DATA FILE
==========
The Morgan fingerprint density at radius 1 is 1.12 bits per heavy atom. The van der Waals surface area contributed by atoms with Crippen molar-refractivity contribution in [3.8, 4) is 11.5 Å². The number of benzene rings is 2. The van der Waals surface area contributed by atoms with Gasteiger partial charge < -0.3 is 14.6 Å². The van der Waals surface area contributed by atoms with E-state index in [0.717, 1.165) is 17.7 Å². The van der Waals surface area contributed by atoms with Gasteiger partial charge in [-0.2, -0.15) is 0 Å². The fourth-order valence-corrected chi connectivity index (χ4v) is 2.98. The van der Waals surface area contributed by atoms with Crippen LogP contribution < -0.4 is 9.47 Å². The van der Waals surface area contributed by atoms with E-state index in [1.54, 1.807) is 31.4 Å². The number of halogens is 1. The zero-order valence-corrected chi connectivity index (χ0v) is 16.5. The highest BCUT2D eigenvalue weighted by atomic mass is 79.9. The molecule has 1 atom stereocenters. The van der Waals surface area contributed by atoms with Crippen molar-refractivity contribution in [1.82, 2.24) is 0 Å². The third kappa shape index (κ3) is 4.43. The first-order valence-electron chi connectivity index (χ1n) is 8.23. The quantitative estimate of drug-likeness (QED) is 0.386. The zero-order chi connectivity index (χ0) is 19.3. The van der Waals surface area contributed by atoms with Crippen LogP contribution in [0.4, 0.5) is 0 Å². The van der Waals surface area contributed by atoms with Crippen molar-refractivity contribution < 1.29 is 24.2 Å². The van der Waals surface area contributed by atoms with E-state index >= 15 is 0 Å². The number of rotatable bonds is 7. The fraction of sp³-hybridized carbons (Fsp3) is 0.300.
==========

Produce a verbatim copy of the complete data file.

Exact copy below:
The Morgan fingerprint density at radius 1 is 1.12 bits per heavy atom. The van der Waals surface area contributed by atoms with Crippen molar-refractivity contribution in [3.8, 4) is 11.5 Å². The number of benzene rings is 2. The van der Waals surface area contributed by atoms with Gasteiger partial charge < -0.3 is 14.6 Å². The van der Waals surface area contributed by atoms with E-state index in [0.717, 1.165) is 17.7 Å². The van der Waals surface area contributed by atoms with Gasteiger partial charge in [-0.2, -0.15) is 0 Å². The fourth-order valence-corrected chi connectivity index (χ4v) is 2.98. The van der Waals surface area contributed by atoms with Crippen LogP contribution < -0.4 is 9.47 Å². The van der Waals surface area contributed by atoms with E-state index in [1.54, 1.807) is 31.4 Å². The number of halogens is 1. The zero-order valence-corrected chi connectivity index (χ0v) is 16.5. The highest BCUT2D eigenvalue weighted by atomic mass is 79.9. The molecule has 1 atom stereocenters. The van der Waals surface area contributed by atoms with Crippen molar-refractivity contribution in [1.82, 2.24) is 0 Å². The third kappa shape index (κ3) is 4.43. The first-order valence-electron chi connectivity index (χ1n) is 8.23. The quantitative estimate of drug-likeness (QED) is 0.386. The zero-order chi connectivity index (χ0) is 19.3. The van der Waals surface area contributed by atoms with Crippen LogP contribution in [0.4, 0.5) is 0 Å². The van der Waals surface area contributed by atoms with Crippen molar-refractivity contribution < 1.29 is 24.2 Å². The van der Waals surface area contributed by atoms with E-state index >= 15 is 0 Å². The number of rotatable bonds is 7. The fraction of sp³-hybridized carbons (Fsp3) is 0.300.